Lung ultrasound in acute respiratory distress syndrome (ARDS)

Published on 22/03/2015 by admin

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Last modified 22/03/2015

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Lung ultrasound in acute respiratory distress syndrome (ARDS)


Acute respiratory distress syndrome (ARDS) is a clinical entity characterized by acute inflammatory lung injury, increased pulmonary vascular permeability and lung weight, as well as loss of aerated lung tissue. The clinical hallmarks of ARDS are hypoxemia, bilateral opacities detected by chest radiograph or computed tomography (CT) scan, decreased lung compliance, and increased dead space. ARDS has different etiologies, among which the most common ones are sepsis, aspiration, pneumonia, trauma, major surgery, and multiple transfusions.1

A new definition of ARDS has been recently proposed based on the presence of the following criteria2:

Moreover, ARDS is classified in three mutually exclusive severity stages depending on the values of Pao2/Fio2: mild ([200 < Pao2/Fio2 ≥ 300 with positive end-expiratory pressure (PEEP) or continuous positive airway pressure (CPAP) > 5 cm H2O]), moderate (100 < Pao2/Fio2 ≥ 200 with PEEP > 5 cm H2O), and severe (Pao2/Fio2 ≤ 100 with PEEP ≥ 5 cm H2O).

Past studies using chest CT scans have elucidated that, unlike acute cardiogenic pulmonary edema (ACPE), ARDS is characterized by inhomogeneous pulmonary injury, with some areas of the lungs severely affected, some mildly involved, and others completely healthy.3,4 However, CT cannot be used on a daily basis because of the high amount of ionizing radiation exposure, the high cost, and the difficulty in transporting patients to the CT scanner. Hence the diagnosis of ARDS may be challenging, especially during its acute phase, because it is not always feasible to perform a CT scan or invasive hemodynamic measurements (e.g., evaluation of PCWP using a pulmonary artery catheter) and because of the tenuous respiratory function and hemodynamic instability of patients. In addition, images from a simple portable chest radiograph are inaccurate in distinguishing an ARDS pattern from ACPE. Recently, lung ultrasound has emerged as a noninvasive, radiation-free, bedside technique with high sensibility in the detection of different lung and pleural disorders, as analyzed in preceding chapters.5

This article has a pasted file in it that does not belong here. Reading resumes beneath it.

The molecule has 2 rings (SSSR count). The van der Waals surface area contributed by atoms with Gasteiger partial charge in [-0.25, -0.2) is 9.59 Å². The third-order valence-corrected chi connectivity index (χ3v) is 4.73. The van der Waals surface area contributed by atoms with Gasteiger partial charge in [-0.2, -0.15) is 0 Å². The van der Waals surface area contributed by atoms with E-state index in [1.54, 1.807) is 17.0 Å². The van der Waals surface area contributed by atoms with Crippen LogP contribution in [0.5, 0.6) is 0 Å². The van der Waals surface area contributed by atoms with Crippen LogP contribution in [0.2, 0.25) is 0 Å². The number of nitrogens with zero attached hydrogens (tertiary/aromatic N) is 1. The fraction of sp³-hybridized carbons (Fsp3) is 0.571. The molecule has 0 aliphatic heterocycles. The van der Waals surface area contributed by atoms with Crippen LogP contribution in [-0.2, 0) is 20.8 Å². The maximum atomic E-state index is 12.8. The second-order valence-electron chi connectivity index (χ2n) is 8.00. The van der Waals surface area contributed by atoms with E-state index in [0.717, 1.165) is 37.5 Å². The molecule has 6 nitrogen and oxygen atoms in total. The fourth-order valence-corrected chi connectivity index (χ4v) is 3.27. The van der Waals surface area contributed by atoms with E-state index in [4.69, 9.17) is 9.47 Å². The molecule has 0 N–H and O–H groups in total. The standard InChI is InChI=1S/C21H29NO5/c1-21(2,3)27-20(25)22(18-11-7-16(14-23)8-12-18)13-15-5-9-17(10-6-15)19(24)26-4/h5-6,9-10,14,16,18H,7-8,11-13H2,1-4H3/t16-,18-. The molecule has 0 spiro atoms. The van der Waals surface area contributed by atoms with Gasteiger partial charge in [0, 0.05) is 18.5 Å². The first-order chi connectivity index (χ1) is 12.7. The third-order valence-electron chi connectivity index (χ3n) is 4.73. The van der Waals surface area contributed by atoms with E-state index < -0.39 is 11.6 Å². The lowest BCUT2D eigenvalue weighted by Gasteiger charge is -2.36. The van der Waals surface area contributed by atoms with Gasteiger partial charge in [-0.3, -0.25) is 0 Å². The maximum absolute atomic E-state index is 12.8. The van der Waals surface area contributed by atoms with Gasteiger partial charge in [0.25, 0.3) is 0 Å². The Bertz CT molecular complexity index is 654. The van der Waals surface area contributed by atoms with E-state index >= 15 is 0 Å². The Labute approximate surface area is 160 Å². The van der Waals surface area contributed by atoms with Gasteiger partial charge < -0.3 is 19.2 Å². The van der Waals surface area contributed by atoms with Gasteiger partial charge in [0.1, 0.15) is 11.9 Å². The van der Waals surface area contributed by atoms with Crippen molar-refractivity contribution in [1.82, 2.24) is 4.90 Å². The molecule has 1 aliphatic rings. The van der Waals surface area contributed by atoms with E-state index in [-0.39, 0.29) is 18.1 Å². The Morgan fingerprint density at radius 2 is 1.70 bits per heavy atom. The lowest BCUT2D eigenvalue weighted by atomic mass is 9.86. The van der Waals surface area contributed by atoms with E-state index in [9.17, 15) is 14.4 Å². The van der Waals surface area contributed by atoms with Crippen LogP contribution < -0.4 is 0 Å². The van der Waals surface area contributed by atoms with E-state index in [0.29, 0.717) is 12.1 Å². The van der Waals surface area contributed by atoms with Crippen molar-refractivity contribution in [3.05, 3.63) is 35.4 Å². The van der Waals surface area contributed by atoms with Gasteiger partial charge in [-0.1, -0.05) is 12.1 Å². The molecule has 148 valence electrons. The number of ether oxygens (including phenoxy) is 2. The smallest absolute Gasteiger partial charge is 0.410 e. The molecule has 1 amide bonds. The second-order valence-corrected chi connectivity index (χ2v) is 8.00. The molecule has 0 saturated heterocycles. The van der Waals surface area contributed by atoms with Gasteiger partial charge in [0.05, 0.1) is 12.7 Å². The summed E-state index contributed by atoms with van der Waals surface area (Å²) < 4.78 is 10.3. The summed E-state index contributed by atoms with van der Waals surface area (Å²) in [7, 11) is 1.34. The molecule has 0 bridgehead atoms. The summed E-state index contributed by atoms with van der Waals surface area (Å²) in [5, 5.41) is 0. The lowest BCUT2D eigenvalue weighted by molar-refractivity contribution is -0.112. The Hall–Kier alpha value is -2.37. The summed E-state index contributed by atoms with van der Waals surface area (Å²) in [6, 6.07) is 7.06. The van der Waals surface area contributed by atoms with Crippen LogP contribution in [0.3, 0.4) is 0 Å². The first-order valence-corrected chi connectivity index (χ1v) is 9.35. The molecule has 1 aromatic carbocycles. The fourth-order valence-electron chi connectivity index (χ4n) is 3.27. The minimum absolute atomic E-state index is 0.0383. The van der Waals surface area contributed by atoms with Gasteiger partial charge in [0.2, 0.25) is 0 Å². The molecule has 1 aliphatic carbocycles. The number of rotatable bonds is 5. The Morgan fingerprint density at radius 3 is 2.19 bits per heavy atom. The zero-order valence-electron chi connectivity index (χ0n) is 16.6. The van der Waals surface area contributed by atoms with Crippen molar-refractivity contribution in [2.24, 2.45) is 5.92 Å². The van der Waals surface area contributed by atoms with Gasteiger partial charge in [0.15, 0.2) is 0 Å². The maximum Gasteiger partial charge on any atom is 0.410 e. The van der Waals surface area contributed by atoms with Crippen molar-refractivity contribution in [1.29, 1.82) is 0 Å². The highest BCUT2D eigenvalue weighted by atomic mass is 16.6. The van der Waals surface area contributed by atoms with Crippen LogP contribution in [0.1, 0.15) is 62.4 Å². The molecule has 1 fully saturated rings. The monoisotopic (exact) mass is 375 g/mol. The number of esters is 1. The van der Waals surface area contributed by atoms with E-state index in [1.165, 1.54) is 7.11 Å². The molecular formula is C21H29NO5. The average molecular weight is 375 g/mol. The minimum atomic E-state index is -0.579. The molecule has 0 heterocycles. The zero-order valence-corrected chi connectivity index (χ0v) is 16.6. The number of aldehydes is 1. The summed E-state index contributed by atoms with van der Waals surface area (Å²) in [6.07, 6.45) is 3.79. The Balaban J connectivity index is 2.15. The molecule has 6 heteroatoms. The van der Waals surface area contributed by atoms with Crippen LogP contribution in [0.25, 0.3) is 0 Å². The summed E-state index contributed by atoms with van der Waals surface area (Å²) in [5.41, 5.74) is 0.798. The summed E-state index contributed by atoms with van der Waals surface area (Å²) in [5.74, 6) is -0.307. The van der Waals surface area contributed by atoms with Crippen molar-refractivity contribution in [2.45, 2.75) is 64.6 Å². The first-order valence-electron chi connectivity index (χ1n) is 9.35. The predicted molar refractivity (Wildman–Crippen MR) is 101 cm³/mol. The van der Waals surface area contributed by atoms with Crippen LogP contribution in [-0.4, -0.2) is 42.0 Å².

Lung ultrasound b-lines and extravascular lung water

Healthy aerated lungs are featured by an anechoic echotexture. Diseased lungs are characterized by varying amounts of reduced aeration and edema that correspond to progressively dense and/or hyperechoic sonographic patterns (Figure 22-1). The latter is observed mainly due to the increased number and thickness of artifacts (B-lines or comet-tails). B-lines are generated because of subpleural interlobular septal thickening resulting from hydrostatic or “lesional” edema, pulmonary inflammatory edema, and/or fibrosis.6 Previous work demonstrated that the number of B-lines is proportional to the amount of extravascular lung water, thus being a sensitive sign of alveolar-interstitial syndrome.710 A simple visual score based on the sum of the number of B-lines (in each scanning intercostal space) correlates with chest radiograph visual scores,6,7 lung weight and density (quantitative CT),10 PCWP evaluated by the thermodilution method using the invasive pulse-induced contour cardiac output (PiCCO) system (Pulsion Medical Systems, Munich, Germany),8 and also with lung weight assessed by gravimetry in experimental animals.11

Ultrasonographic signs of acute respiratory distress syndrome

The main signs that can be recognized by lung ultrasound in cases of suspected ARDS are

1. B-lines: Vertical artifact, also called “comet-tail artifact,” extending to the edge of the screen, moving within pleural line synchronously with inspiration and effacing A-lines. In ARDS, B-lines should be bilateral and, in number, greater than 3 or more, to confluence in a completely “white lung.” In the anterior lung fields, B-lines are not homogeneously distributed, whereas in the posterior lung fields, the B-lines are more compact and homogeneous, producing the image of a global white lung (see Figure 22-1).

2. Spared areas: Areas of normal lung that are observed in at least one intercostal space, surrounded by areas of B-lines or white lung (usually in the anterior lung fields) (Figure 22-2).

3. Consolidations: Areas of hyperechoic echotexture with punctiform elements or “hepatization,” with presence of static or dynamic air bronchograms.12 In ARDS, consolidations may be located in the posterior lung fields, especially at the bases (Figure 22-3).

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